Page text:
Manhattan Hotels Amp Up Security

Following almost simultaneous bombings of U.S. hotels in Amman, Jordan, a New York Emergency Service Unit police officer patrols outside the Marriott Marquis Hotel as part of increased security for hotels in New York, Thursday, Nov. 10, 2005.
Police stepped up patrols of Manhattan hotels following three hotel suicide bombings in Jordan, as Mayor Michael Bloomberg said the security boost was a normal precaution and that New York's hotels had not been threatened.

"If you want to be safe, I would argue New York is the place that you want to go," he told reporters.

CBS News correspondent Jim Stewart reports that every time a bomb goes off in the world, a highly specialized NYPD unit searches local businesses for ingredients that make up the explosives – even a

, which sells hydrogen peroxide in industrial strength.

"It's super, super strong volume, and this is what you need in order to make the bombs that were made in England," detective Jason Goldberg told Stewart.

Police said the city had increased the number of critical response patrol vehicles, and heavily armed teams swept through several hotels. Special attention was paid to hotels in midtown and downtown Manhattan, police said, declining to provide further details. One patrolling officer said units were instructed to watch for suspicious packages and activity.

Police officers and squad cards were posted early Thursday at midtown hotels including the Grand Hyatt New York, next to Grand Central Terminal.

Most visitors seemed unruffled and went about their business as usual Thursday, saying they trusted the city's terrorism expertise.

"You have to have faith," said Washington state Senator Linda Parlette, who was attending a conference at the Grand Hyatt. "New York has been through a tragedy with 9/11, and if anywhere there is going to be good security, it will be in New York City."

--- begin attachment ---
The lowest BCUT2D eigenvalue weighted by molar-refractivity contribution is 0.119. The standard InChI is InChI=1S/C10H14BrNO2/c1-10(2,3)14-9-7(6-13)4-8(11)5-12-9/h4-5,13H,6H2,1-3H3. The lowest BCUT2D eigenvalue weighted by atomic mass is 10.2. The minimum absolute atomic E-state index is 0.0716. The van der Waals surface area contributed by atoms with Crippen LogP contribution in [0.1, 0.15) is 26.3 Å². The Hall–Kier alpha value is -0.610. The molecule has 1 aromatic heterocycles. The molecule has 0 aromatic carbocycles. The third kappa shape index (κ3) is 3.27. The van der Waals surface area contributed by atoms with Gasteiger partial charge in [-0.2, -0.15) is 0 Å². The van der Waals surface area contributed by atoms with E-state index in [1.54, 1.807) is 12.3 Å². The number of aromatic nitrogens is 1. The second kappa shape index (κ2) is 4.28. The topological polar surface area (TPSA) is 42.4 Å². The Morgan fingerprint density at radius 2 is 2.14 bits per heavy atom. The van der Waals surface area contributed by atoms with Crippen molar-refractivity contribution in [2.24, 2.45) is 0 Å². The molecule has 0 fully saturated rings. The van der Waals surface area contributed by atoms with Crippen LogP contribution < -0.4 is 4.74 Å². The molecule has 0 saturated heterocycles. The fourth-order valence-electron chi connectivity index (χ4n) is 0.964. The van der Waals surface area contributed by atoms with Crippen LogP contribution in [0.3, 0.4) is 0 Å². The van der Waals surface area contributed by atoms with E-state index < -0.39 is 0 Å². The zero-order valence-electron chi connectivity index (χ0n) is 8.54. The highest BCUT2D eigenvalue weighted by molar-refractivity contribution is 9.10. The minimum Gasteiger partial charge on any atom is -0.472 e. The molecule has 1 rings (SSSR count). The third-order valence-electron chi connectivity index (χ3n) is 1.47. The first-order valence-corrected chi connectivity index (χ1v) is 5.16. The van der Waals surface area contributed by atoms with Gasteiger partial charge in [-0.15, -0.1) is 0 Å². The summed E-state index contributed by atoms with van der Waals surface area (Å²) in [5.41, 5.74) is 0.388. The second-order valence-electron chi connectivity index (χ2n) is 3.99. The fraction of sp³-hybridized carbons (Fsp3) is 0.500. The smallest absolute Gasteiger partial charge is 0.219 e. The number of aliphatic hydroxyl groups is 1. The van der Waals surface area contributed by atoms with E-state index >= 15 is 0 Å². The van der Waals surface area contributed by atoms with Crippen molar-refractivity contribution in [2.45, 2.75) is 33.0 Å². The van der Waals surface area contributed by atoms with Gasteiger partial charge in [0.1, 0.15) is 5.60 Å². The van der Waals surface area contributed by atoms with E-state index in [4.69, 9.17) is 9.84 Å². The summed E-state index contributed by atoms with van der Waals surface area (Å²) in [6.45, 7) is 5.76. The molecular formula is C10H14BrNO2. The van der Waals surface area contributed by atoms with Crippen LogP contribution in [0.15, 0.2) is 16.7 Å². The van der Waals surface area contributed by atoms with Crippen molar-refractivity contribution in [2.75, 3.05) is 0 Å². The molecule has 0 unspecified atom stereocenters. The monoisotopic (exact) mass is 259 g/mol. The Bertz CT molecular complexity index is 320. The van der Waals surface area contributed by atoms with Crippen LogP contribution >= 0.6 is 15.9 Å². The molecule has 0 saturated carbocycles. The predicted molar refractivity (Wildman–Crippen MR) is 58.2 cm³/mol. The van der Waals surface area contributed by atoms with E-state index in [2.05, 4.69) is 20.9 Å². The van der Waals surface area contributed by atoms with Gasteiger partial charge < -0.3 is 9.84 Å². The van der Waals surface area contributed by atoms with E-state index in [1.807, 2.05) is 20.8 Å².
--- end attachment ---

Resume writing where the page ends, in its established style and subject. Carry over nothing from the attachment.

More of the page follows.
"We are not going to let it take us over," declared Cindy Yasumatsu, of Calgary, Canada, who was in town to celebrate her mother's 65th birthday. "We are going to have a good time."

But Randall Rose, a longtime doorman at the hotel, which has more than 1,300 rooms, said he noticed unease among a few guests.

"You can see it in their eyes," he said. "They don't say anything but they're looking around."

In Washington, the Homeland Security Department was not yet asking state and local officials to ramp up security in the wake of the Jordan bombings, a spokesman said. That could change if information indicated a credible domestic threat linked to the attacks, the spokesman said.

The department supports local decisions to raise security measures, the spokesman said.

In Jordan, the suicide bombers detonated explosives at the Grand Hyatt, Radisson SAS and Days Inn hotels in the capital of Amman. One of the explosions went off inside a hall where 300 guests were celebrating a wedding.

Al Qaeda claimed responsibility Thursday for the attacks. The claim appeared on an Islamic Web site that serves as a clearinghouse for statements by militant groups.